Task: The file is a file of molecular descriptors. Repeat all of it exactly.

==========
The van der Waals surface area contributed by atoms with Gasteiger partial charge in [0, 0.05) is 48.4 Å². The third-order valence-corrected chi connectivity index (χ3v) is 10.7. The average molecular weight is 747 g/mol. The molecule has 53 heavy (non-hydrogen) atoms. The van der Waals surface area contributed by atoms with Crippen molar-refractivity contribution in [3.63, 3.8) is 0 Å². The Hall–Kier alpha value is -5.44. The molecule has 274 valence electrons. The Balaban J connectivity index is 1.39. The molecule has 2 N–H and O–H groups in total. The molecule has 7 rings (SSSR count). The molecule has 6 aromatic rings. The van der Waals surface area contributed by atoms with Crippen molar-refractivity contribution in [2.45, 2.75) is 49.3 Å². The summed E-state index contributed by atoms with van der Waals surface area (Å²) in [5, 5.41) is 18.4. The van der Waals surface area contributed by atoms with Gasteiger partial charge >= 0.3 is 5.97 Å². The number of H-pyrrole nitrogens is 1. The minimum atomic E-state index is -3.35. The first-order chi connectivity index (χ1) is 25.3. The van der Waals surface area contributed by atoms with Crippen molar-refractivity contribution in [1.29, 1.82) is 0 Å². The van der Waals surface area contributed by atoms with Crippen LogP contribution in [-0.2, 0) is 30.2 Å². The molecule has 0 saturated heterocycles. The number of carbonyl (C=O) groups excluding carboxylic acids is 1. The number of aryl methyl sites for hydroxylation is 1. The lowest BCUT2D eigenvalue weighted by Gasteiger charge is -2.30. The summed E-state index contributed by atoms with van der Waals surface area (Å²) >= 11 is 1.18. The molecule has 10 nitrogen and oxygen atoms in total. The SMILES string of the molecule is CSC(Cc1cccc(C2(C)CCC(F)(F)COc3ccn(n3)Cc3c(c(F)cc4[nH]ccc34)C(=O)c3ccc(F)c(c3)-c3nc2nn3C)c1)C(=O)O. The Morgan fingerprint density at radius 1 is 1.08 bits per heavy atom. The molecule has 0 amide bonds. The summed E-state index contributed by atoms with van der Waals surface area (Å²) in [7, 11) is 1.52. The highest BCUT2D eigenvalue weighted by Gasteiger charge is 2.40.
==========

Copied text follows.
The van der Waals surface area contributed by atoms with Gasteiger partial charge in [0, 0.05) is 48.4 Å². The third-order valence-corrected chi connectivity index (χ3v) is 10.7. The average molecular weight is 747 g/mol. The molecule has 53 heavy (non-hydrogen) atoms. The van der Waals surface area contributed by atoms with Crippen molar-refractivity contribution in [3.63, 3.8) is 0 Å². The Hall–Kier alpha value is -5.44. The molecule has 274 valence electrons. The Balaban J connectivity index is 1.39. The molecule has 2 N–H and O–H groups in total. The molecule has 7 rings (SSSR count). The molecule has 6 aromatic rings. The van der Waals surface area contributed by atoms with Crippen molar-refractivity contribution in [2.45, 2.75) is 49.3 Å². The summed E-state index contributed by atoms with van der Waals surface area (Å²) in [5, 5.41) is 18.4. The van der Waals surface area contributed by atoms with Gasteiger partial charge >= 0.3 is 5.97 Å². The number of H-pyrrole nitrogens is 1. The minimum atomic E-state index is -3.35. The first-order chi connectivity index (χ1) is 25.3. The van der Waals surface area contributed by atoms with Crippen molar-refractivity contribution in [1.29, 1.82) is 0 Å². The van der Waals surface area contributed by atoms with Crippen LogP contribution in [-0.2, 0) is 30.2 Å². The molecule has 0 saturated heterocycles. The number of carbonyl (C=O) groups excluding carboxylic acids is 1. The number of aryl methyl sites for hydroxylation is 1. The lowest BCUT2D eigenvalue weighted by Gasteiger charge is -2.30. The summed E-state index contributed by atoms with van der Waals surface area (Å²) >= 11 is 1.18. The molecule has 10 nitrogen and oxygen atoms in total. The SMILES string of the molecule is CSC(Cc1cccc(C2(C)CCC(F)(F)COc3ccn(n3)Cc3c(c(F)cc4[nH]ccc34)C(=O)c3ccc(F)c(c3)-c3nc2nn3C)c1)C(=O)O. The Morgan fingerprint density at radius 1 is 1.08 bits per heavy atom. The molecule has 0 amide bonds. The summed E-state index contributed by atoms with van der Waals surface area (Å²) in [7, 11) is 1.52. The highest BCUT2D eigenvalue weighted by Gasteiger charge is 2.40.